9. What does the pricing on the proposal include, and how firm is it? Some solar companies almost never change pricing once a contract has been signed, and some use change-orders on most every job. What contingencies might cause a change in price? Have they verified that your main electric panel is sufficient, and that there is sufficient space on your roof?
  10. Are they transparent about their financing options? It is very common now for contractors to increase your contract price to accommodate “contractor” or “dealer” fees they pay to the finance company in order to offer a special loan product. If the loan sounds too good to be true (e.g. 12 years at 2.99%, or 18 months same as cash), then you are paying for it somewhere else. If they are offering a PACE loan such as the HERO loan, have they explained the extra costs involved, and the actions required when you sell your home? For many homeowners, the best loan may be an equity loan or a loan from a local credit union.
  11. Are they pushing a lease or a power purchase agreement (PPA)? There are many downsides to the lease/PPA model, the most important ones being that #1 it is vastly more expensive than buying solar, and #2 it can act as a liability if you sell your home rather than as an asset (talk to a Realtor about this). The lease/PPA model may still be appropriate for some homeowners, but be wary if your salesperson discusses the pros and not the cons. And of course, look at online reviews of the provider of the lease/PPA.
  12. Are verbal warranty and guarantee claims backed up in writing? What does the installation warranty cover? Do the equipment warranties from the manufacturers include full replacement or just partial? Do they include labor? What are the production guarantees? It is important to know exactly what is covered. You may be told that a battery has a 10 year warranty, when in fact the reimbursement rate after just a few years for a 40%+ loss of capacity may only be around 1/2 of the original purchase price.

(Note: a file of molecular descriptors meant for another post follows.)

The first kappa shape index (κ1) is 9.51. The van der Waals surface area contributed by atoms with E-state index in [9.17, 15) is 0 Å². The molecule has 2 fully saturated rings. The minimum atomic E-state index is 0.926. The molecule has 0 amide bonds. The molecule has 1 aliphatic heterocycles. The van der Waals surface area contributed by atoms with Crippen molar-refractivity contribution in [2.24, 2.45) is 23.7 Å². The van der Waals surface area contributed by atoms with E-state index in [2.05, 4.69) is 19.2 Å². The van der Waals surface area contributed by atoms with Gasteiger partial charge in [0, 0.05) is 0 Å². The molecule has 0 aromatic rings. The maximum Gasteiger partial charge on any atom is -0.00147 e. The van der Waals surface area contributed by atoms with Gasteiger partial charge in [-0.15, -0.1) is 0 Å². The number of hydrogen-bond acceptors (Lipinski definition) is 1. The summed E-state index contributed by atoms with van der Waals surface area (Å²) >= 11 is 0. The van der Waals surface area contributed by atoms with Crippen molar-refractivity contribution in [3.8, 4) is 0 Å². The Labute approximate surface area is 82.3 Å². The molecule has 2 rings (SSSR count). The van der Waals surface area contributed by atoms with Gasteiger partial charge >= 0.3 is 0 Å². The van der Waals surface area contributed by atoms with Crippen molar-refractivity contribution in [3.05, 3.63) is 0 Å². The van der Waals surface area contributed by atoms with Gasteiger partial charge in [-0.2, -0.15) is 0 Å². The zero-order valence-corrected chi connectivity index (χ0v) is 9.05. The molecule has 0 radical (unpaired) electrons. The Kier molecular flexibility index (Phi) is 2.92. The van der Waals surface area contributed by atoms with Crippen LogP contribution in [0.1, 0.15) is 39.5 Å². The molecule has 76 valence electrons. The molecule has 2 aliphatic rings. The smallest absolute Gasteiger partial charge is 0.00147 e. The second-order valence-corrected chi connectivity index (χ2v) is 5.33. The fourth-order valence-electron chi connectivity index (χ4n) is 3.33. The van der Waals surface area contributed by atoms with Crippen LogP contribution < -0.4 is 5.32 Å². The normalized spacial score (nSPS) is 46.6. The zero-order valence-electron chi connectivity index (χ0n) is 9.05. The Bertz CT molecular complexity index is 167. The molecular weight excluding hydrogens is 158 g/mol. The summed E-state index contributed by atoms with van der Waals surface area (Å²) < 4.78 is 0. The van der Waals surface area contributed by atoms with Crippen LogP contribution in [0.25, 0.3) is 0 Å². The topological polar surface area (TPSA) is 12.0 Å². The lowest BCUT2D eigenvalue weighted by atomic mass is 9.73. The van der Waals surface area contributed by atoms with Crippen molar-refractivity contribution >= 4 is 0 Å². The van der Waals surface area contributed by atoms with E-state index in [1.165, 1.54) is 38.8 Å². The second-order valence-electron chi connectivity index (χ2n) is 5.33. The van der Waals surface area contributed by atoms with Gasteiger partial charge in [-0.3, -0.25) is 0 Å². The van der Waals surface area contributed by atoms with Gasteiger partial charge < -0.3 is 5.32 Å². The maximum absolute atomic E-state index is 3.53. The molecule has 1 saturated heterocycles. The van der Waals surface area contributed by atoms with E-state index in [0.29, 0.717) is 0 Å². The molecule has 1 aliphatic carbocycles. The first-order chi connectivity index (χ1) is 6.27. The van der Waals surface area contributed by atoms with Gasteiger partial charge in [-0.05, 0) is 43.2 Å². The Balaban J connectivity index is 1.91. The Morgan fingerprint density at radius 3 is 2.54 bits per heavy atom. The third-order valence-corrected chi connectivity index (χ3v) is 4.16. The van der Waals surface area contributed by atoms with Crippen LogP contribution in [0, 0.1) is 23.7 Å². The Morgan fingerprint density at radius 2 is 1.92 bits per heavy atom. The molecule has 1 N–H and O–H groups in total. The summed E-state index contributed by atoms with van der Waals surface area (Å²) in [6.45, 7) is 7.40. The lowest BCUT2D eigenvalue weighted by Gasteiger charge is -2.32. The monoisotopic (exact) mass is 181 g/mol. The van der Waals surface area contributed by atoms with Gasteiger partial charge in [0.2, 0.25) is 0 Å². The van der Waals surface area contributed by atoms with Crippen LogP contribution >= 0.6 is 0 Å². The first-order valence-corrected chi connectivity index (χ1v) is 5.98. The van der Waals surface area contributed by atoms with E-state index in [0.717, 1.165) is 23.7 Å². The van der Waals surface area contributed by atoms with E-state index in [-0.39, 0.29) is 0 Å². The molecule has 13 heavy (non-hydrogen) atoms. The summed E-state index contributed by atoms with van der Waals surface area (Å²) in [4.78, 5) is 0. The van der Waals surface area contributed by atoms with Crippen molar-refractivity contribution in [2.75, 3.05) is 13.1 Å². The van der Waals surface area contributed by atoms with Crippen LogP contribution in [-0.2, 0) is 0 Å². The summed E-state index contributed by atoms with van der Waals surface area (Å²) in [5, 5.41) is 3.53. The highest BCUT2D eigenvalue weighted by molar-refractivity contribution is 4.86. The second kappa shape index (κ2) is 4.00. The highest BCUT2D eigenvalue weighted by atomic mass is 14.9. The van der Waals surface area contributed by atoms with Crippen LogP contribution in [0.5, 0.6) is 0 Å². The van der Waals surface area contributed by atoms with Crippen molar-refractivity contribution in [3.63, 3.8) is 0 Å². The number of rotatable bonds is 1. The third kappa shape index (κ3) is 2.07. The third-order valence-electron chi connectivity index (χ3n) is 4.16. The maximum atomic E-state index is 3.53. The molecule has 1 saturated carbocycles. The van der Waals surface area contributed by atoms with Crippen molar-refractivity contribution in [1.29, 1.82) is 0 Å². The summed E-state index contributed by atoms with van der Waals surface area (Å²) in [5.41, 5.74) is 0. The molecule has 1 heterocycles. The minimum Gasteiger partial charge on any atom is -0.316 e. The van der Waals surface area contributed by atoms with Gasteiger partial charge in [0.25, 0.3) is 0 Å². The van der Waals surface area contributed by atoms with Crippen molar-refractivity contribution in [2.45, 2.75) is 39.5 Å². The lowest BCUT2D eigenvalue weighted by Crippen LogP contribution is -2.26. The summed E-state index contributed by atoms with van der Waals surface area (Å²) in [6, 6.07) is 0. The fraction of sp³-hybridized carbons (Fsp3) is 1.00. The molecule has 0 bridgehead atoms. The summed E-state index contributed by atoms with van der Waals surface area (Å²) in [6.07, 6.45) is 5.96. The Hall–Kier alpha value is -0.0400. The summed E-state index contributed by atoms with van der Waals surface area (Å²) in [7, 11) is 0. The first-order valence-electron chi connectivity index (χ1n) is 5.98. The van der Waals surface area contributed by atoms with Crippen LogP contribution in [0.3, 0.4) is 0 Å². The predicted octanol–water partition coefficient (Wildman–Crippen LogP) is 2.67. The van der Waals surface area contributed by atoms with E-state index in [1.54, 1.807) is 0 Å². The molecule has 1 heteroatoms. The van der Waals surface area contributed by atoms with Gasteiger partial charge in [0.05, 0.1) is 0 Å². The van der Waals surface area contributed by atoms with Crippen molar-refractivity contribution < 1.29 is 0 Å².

13. Is the solar company offering a never-ending string of promotions? $2000 cash back if you sign up before the end of the month! Sign up now and we’ll pay your utility bills until your solar is installed! Act fast to get your free iPad! Some companies simply design the cost of these constant promotions into their pricing, but for others it may be a sign that the company is struggling.
  14. Are there actually new incentives being offered? Can I really get solar for free? Unfortunately a common sales tactic among disreputable solar companies is to claim there are new incentive programs being offered by the government or by the utility, when in reality there are not. Some doorknockers and telemarketers will even pose as a representative of the utility in order to lend authority to their claims. Be very wary of this sort of tactic! Ask for third-party verification for all their assertions, and do your own research before giving them your contact information.

Lastly, we recommend to our friends and family in other regions that they choose a local solar contractor rather than a multi-region installer. In our experience, the customer experience suffers once the company grows too large. And though larger companies can achieve some cost savings through greater buying power, it is not enough to make up for the added costs of bureaucracy. Many national residential solar installers have gone bankrupt in recent years, and as a whole they have seen their market share decrease dramatically. Residential solar is primarily a regional market now, similar to residential roofing, HVAC repair, and swimming pool service.